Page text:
The Environmental Protection Agency ("EPA" or "Agency") solicits public comments about what procedures it should use to obtain more information on the use of nanoscale ingredients in pesticide products. 76 Fed. Reg. 35383 (June 17, 2011, hereinafter "Proposed Rule"). The Agency asks whether its authority to obtain information on the use of nanoscale ingredients most appropriately arises under § 6(a)(2) of the Federal Insecticide, Fungicide, and Rodenticide Act ("FIFRA" or "Act'), drawing upon the Agency's authority to collect additional information connected to adverse effects, versus § 3(c)(2)(B) using the Agency's Data Call-In or "DCI" approach. Id.
The authority under § 6(a)(2), as stated by the statute itself, is for reporting adverse effects information. EPA has other authority under other provisions of the Act to gather information about developing science. There are several reasons why the proposed use of § 6(a)(2) authority to require submission of routine information on particle size and the like is troublesome. As an initial matter, the agency has not sufficiently demonstrated how adverse effects could follow from the information that it proposes to collect due to the use of specific pesticide products or pesticide products in general. EPA's proposal would establish a harmful precedent for requesting routine information for any other pesticide ingredients through the § 6(a)(2) mechanism, which is contrary to its limited purpose. The expansion of authority that EPA is seeking to invoke goes beyond the explicit language of the statute, defies Congressional intent, and does not warrant agency deference for this reason and due to the numerous other authorities FIFRA provides EPA for information collection. In addition, it not in the public interest to make a blanket pronouncement on relative safety of any pesticide ingredients in advance of careful study, and doing so undermines EPA's scientific reputation.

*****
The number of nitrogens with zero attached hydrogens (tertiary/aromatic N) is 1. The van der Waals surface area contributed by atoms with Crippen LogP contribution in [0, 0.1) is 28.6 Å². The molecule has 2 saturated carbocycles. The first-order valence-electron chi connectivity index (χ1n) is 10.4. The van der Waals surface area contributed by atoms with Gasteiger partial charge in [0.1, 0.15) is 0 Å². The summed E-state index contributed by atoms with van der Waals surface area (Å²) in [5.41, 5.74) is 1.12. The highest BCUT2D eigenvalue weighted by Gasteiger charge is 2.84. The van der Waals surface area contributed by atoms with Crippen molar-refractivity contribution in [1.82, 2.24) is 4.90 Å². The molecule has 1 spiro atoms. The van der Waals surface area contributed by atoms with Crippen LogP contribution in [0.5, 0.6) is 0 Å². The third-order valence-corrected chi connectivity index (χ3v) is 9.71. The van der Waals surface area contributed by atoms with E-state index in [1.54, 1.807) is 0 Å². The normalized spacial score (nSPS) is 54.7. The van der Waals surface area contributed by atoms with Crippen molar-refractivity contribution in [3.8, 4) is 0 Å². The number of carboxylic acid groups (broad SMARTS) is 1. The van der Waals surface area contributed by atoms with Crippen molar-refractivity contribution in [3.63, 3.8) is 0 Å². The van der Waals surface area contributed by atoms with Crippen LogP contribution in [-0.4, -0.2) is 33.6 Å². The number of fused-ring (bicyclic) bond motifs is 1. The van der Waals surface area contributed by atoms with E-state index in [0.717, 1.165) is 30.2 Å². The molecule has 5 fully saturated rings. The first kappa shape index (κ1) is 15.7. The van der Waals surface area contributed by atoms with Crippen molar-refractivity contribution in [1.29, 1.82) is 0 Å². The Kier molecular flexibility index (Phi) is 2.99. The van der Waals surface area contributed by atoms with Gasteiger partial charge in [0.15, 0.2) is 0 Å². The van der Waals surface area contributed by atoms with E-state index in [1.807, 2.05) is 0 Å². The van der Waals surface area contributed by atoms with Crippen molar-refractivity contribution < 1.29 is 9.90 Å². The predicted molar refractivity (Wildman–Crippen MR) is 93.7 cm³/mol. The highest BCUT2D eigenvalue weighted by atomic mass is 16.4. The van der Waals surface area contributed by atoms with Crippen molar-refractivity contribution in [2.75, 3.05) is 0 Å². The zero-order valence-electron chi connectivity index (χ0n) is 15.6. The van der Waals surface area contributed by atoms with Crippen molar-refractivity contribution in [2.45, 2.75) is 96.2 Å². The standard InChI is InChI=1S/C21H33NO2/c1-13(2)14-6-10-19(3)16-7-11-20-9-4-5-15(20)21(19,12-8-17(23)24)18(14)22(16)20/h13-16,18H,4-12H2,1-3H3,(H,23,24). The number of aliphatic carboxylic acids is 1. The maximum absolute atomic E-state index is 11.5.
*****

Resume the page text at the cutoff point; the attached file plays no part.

The agency's legal position seems to be that the implementing regulations for § 6(a)(2) obligate registrants to report "information not explicitly covered under the § 6(a)(2) regulations if EPA has informed the registrant that such additional information has the potential to raise questions about the continued registration of a product or the appropriate terms and conditions of registration of a product (40 CFR 159.195)." 76 Fed. Reg. at 35390. Nevertheless, this authority has to be read in the limiting context of the statute. The plain text of FIFRA § 6(a)(2) states: "if at any time after the registration of a pesticide the registrant has additional factual information regarding unreasonable adverse effects on the environment of the pesticide, the registrant shall submit such information to [EPA]." 7 U.S.C. § 136d(a)(2) (emphasis added). In our view, EPA cannot suggest that it is "merely identifying a set of information [e.g., identity and description of nanoscale ingredients] that adds to the subset of reportable section 6(a)(2) data explicitly identified at present under the section 6(a)(2) regulations" without making the explicit finding that this is information "regarding unreasonable adverse effects", a finding that the agency claims to stop short of in this proposal. Id. Section 6(a)(2) of FIFRA simply does not permit EPA this latitude. Despite the agency's protests to the contrary, this proposal must be viewed as a bold and sacrificial move that eliminates any possibility for an impartial agency review.
The agency is asking whether the information it seeks on the use of nanoscale ingredients should be sought, alternatively, through DCI notices pursuant to FIFRA § 3(c)(2)(B). EPA could obtain information concerning nanomaterials in pesticides by issuing a DCI to existing pesticide registrants, directing them to provide data "required to maintain in effect an existing registration of a pesticide." FIFRA § 3(c)(2)(B). We think this approach certainly improves upon the use of § 6(a)(2) for achieving EPA's desire to obtain information while acknowledging the current level of scientific knowledge, consistent with the kind of regulatory neutrality that should be associated with this kind of information collection activity. We respectfully encourage EPA to continue to develop its thinking along these other information gathering lines.